We are are rather looking forward to the opening of the shiny new Blackfriars station. The platforms will actually be on the bridge so you will be able to look up or down the Thames whilst you wait for your train as the bankers and the bohos come and go. Very nice.
I was in the old, cute and rather wonkily shaped The Blackfriar pub just nearby the other day mulling on this and various other things about the area. The name Blackfriars comes from the outfits of the Dominicans who built a monastery here long ago. Opposite is the rather grand art deco-ish white curve of the Unilever Building. This used to be crowned by a row of classical statues. They mysteriously disappeared when the building was re-furbished a couple of years back. I know they weren't original but it was quite an unpleasant shock when the scaffolding came down - a bit like looking up to see an elegant friend who has just had a very bad haircut.
Curious as to what had happened, I investigated and, despite being fobbed off several times, was eventually told by a little bird that the statues been secretly spirited away to a private garden in Surrey. (A bit naughty this considering they were attached to a listed building). Mind you, the area has a history of dodgy dealings. Once called Alsatia and home to the Blackfriars' cousins the Whitefriars, until the18th century this was one of those extraordinary places with the privilege of 'Sanctuary' - that is an area officially beyond the law. Basically it was full of scumbags - some of the religious persuasion, some not. Next door the district known as The Temple remains the home of those other stretchers of justice, London's lawyers.
Near here too, the hidden river Fleet exits into the Thames in a giant chamber way below the surface. Almost ten years ago, I visited it as part of my psychedelic studies (more on that here if you like). It is quite a gloomy place and the path under the bridge, now part building site / part wee-smelling concrete canyon, is rather melancholy too.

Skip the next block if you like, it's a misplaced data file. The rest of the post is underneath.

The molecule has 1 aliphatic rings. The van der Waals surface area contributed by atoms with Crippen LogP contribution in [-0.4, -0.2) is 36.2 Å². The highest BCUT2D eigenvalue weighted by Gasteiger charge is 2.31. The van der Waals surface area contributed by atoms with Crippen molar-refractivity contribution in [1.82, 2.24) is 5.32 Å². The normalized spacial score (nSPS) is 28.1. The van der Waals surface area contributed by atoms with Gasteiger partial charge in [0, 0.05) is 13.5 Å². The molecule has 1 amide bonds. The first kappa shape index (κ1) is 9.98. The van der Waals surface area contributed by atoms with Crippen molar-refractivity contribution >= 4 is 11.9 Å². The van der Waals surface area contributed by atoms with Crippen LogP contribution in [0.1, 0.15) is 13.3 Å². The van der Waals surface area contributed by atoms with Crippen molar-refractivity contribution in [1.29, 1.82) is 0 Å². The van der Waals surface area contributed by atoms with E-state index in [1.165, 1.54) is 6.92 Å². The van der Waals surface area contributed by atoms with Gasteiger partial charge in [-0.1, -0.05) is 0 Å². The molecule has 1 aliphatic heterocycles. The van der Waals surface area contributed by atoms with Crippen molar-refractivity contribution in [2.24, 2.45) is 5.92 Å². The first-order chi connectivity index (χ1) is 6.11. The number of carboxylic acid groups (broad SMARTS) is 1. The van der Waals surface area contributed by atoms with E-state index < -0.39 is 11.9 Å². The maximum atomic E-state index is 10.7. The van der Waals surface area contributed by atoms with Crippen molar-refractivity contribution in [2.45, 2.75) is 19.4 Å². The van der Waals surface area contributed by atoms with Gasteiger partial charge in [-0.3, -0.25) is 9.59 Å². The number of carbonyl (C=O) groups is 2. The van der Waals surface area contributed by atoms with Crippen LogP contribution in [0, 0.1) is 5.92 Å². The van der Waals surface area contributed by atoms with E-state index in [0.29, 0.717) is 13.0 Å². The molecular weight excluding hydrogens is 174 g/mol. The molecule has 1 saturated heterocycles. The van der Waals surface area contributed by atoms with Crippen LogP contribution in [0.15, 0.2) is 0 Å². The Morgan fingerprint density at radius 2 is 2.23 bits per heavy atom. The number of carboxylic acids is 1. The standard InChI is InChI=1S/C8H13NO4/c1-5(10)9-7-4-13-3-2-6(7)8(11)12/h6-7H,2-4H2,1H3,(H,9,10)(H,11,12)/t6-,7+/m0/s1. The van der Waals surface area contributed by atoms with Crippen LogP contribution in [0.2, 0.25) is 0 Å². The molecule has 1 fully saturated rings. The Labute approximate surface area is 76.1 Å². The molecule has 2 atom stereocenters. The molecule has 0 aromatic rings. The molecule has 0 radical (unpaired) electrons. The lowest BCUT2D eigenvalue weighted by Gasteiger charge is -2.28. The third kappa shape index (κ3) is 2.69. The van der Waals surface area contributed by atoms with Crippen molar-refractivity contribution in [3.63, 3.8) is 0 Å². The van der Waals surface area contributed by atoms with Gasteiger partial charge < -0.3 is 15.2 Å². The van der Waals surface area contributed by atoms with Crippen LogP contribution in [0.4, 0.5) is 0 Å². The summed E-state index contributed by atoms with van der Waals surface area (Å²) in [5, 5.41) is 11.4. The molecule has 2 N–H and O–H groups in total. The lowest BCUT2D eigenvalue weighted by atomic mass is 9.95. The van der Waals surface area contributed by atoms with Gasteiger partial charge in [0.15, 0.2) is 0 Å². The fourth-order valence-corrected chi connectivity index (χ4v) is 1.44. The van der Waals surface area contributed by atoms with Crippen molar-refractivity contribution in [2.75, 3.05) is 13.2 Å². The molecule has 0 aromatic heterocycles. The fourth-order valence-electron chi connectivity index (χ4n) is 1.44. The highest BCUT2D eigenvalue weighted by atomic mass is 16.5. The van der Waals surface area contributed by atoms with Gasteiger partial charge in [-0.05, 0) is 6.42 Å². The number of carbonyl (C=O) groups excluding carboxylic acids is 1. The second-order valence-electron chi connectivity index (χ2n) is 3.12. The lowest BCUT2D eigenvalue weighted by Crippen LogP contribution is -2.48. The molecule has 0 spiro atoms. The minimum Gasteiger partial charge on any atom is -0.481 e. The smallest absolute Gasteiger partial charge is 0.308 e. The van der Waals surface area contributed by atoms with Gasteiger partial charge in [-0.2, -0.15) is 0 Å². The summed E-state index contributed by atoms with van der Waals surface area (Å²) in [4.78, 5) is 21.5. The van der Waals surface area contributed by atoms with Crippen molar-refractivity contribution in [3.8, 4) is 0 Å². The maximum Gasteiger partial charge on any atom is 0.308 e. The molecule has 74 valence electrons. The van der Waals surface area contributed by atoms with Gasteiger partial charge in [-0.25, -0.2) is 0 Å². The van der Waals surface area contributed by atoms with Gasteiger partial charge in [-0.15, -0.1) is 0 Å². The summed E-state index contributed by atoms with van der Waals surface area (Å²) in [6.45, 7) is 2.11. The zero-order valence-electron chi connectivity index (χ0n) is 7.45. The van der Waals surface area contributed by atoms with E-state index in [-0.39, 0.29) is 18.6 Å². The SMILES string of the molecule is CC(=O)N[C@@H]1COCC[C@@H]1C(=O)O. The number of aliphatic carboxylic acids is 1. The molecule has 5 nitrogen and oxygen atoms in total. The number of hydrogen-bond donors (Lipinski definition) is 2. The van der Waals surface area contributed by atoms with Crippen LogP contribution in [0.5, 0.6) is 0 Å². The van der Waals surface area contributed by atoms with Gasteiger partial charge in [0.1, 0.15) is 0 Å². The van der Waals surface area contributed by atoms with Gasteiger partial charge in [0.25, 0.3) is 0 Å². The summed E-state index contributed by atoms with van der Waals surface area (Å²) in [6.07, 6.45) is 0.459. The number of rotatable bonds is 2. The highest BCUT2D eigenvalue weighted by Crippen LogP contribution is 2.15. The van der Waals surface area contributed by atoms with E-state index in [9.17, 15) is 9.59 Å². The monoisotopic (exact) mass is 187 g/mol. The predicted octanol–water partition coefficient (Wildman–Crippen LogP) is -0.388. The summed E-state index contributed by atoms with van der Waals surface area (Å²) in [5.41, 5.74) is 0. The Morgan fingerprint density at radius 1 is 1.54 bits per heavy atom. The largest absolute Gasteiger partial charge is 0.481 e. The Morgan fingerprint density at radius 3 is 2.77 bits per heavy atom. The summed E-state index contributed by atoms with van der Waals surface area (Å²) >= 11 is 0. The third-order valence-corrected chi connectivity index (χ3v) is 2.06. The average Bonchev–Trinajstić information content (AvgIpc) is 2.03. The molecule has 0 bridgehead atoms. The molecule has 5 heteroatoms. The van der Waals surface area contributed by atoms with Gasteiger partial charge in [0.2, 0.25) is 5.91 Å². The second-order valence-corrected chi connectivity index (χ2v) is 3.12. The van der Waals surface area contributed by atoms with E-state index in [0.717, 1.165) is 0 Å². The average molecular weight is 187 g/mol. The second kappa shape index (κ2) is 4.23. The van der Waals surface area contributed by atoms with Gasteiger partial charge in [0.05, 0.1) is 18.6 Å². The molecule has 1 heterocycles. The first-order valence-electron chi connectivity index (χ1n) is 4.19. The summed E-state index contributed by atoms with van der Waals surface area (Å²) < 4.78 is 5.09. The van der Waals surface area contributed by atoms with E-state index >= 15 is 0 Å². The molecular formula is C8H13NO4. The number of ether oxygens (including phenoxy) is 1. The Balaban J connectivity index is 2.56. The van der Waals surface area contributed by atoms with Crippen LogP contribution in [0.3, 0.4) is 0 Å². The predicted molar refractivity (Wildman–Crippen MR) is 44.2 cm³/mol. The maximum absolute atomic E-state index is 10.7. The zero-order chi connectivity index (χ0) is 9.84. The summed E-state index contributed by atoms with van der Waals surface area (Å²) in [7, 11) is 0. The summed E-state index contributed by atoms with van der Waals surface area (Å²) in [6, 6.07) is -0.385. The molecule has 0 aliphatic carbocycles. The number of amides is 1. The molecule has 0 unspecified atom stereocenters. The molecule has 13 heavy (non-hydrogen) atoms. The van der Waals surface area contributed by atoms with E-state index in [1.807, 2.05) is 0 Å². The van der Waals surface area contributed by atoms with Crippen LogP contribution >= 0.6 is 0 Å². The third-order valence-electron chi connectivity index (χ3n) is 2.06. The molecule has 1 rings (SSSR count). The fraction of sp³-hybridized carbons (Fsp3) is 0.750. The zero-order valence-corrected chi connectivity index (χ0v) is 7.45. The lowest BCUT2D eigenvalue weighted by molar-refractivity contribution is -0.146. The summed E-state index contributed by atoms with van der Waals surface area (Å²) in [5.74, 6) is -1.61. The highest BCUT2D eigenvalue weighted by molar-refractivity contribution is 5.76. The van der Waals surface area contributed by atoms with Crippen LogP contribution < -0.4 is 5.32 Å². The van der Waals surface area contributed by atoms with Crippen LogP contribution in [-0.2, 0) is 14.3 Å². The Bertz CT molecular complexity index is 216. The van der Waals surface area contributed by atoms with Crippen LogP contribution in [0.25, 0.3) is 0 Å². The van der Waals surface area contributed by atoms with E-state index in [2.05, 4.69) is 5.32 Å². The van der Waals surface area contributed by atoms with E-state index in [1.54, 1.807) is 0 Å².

Psycho-geographically, the desolate atmosphere may be the result (or perhaps the cause) of a macabre incident in the early 1980s when Roberto Calvi, a powerful Italian banker was found hanging under the bridge as dead as a defecit reduction plan. Just another London suicide? Perhaps. A few years ago, it was revealed that his neck showed no sign of hanging and his hands had never touched the bricks in his pockets that weighed him down. In keeping with the historical tradition of Alsatia Mr Calvi was found to be rather beyond the law. Fresh from one conviction, he was about to be put on trial again for his role at the heart of a massive international fraud ring. In another uncanny correspondence with the religious character of the district, he had fled Venice to take sanctuary here and was known as 'God's banker' because of his association with the Pope's bodyguard Archbishop Paul Marcinkus. As a Vatican employee with the benefit of his own sanctuary from the law, the Archbishop was never questioned about the death (well not at least until he left this mortal coil for his own personal judgement day a couple of years back).
Currently of course there is something rather significant about the the image of a dead banker - as is evident on posters at the anti-capitalist protest a few hundred metres uphill by St Pauls. And down here at the edge of the financial city of London, despite the shiny new glass and silver rising up above, I couldn't help but wonder as I finished my drink and wandered home, if the place of Mr Calvi's end was not in fact holding on to its old character.